Tuesday, November 15, 2016

Find Community at Your Local Independent Bookstore

Welcome to the University Press Week blog tour! The theme for this year’s University Press Week is community and today's blog posts will highlight IndieBound, a movement developed by the American Booksellers Association to celebrate independent bookstores and support local communities of readers.

So, in the spirit of community, we’d like to highlight our very own assistant director and sales manager Gianna LaMorte's recent Bookstore Roadtrip along the West Coast!

To continue the blog tour, check out Cornell University Press, University 
Press of Colorado, McGill-Queen's University Press, Duke University Press, Seminary Co-op Bookstores, New York University Press Blog, University Press of Kentucky, and University Press of Kansas!

By Sydney Jarrard 
Reposted from American Booksellers Association's Bookselling This Week blog

On August 25, Gianna LaMorte, assistant director and sales manager for University of Texas Press, kicked off a nine-day indie bookstore tour that spanned the entire West Coast. Along the way, she shared photos of her favorite moments visiting 30 indie bookstores between Los Angeles and Seattle.

Alexander Book Company in San Francisco, Californi

“Over the last couple of years, we’ve worked really hard at University of Texas Press to reintroduce ourselves to independent bookstores, and we had a really good year last year,” LaMorte recently told Bookselling This Week.

Indie bookstores were ardent champions for several of the press’ books this year, in particular The Jemima Code: Two Centuries of African American Cookbooks by Toni Tipton-Martin. “Bookstores, the indies specifically, really helped us out and sold a ton of those books,” said LaMorte. Booksellers also went above and beyond for Don’t Suck, Don’t Die: Giving Up Vic Chesnutt by Kristin Hersh and the sports photography book Relentless: The Stories Behind the Photographs by Neil Leifer.

“I wanted to go and say thank you,” explained LaMorte, who chose to travel up the West Coast because she had never visited many of the stores along that route. “I thought, let me go and say thank you face to face. I hoped the gesture would mean something to booksellers.”

Among the stores visited by LaMorte were The Last Bookstore, Hennessey & Ingalls, Vroman’s Bookstore, and Skylight Books in the Los Angeles area. She also stopped at a few independent comic book stores to share the press’ academic list of graphic novels.

Chaucer's Books in Santa Barbara, California

In West Hollywood, California, Book Soup’s “Have a Killer Summer” window display struck a chord with LaMorte. Calling attention to the growing murder rate in Los Angeles County, the display, which remained up through the summer, featured an ever-growing pile of beach balls filling the front window, each with the date of death, age, and ethnicity of a murder victim in the county. The display was inspired by Jill Leovy’s Ghettoside: A True Story of Murder in America (Spiegel & Grau).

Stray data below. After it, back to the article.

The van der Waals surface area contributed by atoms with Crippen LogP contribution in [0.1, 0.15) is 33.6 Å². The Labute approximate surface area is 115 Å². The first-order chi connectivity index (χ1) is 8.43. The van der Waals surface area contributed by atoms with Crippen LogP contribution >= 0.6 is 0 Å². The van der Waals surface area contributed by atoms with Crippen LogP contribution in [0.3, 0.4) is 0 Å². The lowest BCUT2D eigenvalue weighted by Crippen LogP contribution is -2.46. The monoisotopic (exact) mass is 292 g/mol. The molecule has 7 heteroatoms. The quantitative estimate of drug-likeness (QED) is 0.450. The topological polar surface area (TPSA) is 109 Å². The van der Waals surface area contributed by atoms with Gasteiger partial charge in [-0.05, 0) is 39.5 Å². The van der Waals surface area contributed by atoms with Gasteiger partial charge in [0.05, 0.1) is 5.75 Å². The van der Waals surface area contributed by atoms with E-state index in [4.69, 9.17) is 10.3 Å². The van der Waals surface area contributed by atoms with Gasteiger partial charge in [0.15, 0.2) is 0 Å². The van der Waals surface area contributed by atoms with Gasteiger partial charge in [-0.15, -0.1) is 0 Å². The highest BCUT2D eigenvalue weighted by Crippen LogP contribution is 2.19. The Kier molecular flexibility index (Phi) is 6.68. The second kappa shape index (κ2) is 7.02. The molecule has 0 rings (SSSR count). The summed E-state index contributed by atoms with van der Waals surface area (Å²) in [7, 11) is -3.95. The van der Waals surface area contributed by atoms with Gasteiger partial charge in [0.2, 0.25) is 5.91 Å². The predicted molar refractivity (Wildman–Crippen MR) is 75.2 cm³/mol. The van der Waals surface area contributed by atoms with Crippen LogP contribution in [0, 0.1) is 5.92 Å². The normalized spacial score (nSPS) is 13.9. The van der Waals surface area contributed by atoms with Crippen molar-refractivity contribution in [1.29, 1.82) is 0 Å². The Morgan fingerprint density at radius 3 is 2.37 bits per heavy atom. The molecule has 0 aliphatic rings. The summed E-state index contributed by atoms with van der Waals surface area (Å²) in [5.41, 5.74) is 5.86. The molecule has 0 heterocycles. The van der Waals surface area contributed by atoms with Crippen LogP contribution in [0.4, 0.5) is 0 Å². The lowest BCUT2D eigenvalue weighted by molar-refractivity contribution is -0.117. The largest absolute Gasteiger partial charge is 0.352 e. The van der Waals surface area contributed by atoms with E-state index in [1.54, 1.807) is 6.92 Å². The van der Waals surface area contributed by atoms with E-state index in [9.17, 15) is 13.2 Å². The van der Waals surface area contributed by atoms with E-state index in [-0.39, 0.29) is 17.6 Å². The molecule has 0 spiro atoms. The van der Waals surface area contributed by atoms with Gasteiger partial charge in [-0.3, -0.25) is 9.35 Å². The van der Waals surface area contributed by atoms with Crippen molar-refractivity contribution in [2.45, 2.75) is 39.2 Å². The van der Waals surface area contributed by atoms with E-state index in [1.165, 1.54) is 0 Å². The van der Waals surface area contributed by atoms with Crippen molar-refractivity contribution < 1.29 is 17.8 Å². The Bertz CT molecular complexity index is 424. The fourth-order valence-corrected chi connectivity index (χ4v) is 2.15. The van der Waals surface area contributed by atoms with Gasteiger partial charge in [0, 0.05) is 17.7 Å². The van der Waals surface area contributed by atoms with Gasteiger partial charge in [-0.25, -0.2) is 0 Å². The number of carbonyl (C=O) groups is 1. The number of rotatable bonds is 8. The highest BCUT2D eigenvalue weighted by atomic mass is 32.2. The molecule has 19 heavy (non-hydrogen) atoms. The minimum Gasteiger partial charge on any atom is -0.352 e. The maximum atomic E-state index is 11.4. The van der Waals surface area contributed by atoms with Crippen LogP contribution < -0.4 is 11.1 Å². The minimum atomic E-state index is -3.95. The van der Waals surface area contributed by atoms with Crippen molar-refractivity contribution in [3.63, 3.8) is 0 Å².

To LaMorte, Book Soup was risking sales in order to spotlight a critical subject and generate important conversations. “It hearkens back to a time when bookstores were the place where you went to talk about community issues. It sure did give me pause, and it made me really proud,” she said.

Before moving on to children’s bookshop Green Bean Books in Portland, Oregon, and King’s Books in Tacoma, Washington, LaMorte stopped in San Francisco to check out City Lights Books, her personal favorite, where buyer Paul Yamazaki gave her a tour of the store and took her out for drinks and conversation. “Little things like that mean the world to a small publisher,” said LaMorte.

Green Bean Books in Portland, Oregon

During LaMorte’s travels, which included hours of driving, parking difficulties, and plenty of walking, indie booksellers reached out to invite her to stop by. Others followed her trip on social media, knowing she’d be stopping in any day. “There was this general excitement that some schmo from Texas was driving along the coast visiting bookstores,” she said. “Everybody really wanted to show me their stores.”

While some of the coolest moments of LaMorte’s trip included seeing a woman walking a pig on a leash in Los Angeles and busting a shoplifter thieving a mass-market paperback during one of her bookstore visits, above all, she said, the friendliness and the warm welcome she received from indie booksellers in every city has truly stayed with her.

See more photos from LaMorte’s trip on the University of Texas Press’ Facebook page.


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